Abstract and Keywords
Policing in Central and Eastern Europe changed dramatically during the twentieth century. Prior to World War II, police organizations in this part of the world were heavily influenced by their Western European counterparts, namely England and Napoleonic France. In the decades following World War II, police organizations transformed from militarized structures that supported totalitarian political systems into more democratic institutions focused on community policing. Recently, the number of private security firms has grown rapidly in this part of Europe. Contemporary police organizations across Central and Eastern Europe now focus energy on improving their legitimacy in the eyes of the public and providing security via transnational cooperation. As such initiatives continue, so too are efforts to make policing a more evidence-based social control activity. Moreover, the determination to strengthen educational standards for policing (including the beginnings of police science) is fundamentally changing the nature of policing. These educational and dissemination efforts, coupled with a surge of policing research, have elevated the status of police work in Central and Eastern Europe.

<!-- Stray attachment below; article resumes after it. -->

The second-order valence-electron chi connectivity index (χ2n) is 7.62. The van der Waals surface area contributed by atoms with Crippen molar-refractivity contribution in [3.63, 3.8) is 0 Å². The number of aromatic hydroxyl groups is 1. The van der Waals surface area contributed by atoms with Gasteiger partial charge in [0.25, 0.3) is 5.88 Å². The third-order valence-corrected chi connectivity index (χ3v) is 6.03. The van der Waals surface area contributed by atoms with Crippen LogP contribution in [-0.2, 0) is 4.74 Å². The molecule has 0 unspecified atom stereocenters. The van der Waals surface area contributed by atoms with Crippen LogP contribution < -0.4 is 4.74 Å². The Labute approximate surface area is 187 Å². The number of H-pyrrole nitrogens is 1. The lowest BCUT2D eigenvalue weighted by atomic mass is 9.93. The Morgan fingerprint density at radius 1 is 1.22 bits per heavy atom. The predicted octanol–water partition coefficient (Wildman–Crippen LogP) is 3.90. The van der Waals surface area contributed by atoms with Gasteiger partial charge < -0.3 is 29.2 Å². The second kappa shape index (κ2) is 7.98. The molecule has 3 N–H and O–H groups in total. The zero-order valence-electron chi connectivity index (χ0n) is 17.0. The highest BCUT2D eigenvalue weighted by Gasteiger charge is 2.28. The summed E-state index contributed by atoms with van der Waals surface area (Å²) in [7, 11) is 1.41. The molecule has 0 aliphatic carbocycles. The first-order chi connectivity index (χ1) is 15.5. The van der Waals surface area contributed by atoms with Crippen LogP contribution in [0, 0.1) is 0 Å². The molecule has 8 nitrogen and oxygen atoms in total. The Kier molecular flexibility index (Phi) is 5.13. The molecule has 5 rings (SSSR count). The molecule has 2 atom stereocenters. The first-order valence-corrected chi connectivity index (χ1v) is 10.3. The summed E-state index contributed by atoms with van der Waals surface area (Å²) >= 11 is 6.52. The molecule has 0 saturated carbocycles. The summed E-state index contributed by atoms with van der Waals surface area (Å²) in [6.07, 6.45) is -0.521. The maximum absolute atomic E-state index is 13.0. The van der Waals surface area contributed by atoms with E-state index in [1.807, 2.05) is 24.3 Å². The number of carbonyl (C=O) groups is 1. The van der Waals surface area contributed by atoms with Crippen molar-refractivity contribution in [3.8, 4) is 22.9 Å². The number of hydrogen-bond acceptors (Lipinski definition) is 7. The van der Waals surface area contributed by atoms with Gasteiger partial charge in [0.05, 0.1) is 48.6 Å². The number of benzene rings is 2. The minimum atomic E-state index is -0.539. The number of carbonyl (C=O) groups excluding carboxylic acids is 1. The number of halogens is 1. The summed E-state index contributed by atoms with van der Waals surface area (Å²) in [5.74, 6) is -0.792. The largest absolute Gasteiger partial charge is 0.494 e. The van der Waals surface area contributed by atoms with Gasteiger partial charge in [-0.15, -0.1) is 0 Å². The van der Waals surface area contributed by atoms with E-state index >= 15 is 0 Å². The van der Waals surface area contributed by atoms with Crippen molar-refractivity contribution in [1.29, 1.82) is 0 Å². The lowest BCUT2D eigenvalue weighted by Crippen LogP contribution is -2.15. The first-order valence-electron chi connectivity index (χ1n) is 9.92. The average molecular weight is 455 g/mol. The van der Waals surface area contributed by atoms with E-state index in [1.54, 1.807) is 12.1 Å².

Access to the complete content on Oxford Handbooks Online requires a subscription or purchase. Public users are able to search the site and view the abstracts and keywords for each book and chapter without a subscription.
If you have purchased a print title that contains an access token, please see the token for information about how to register your code.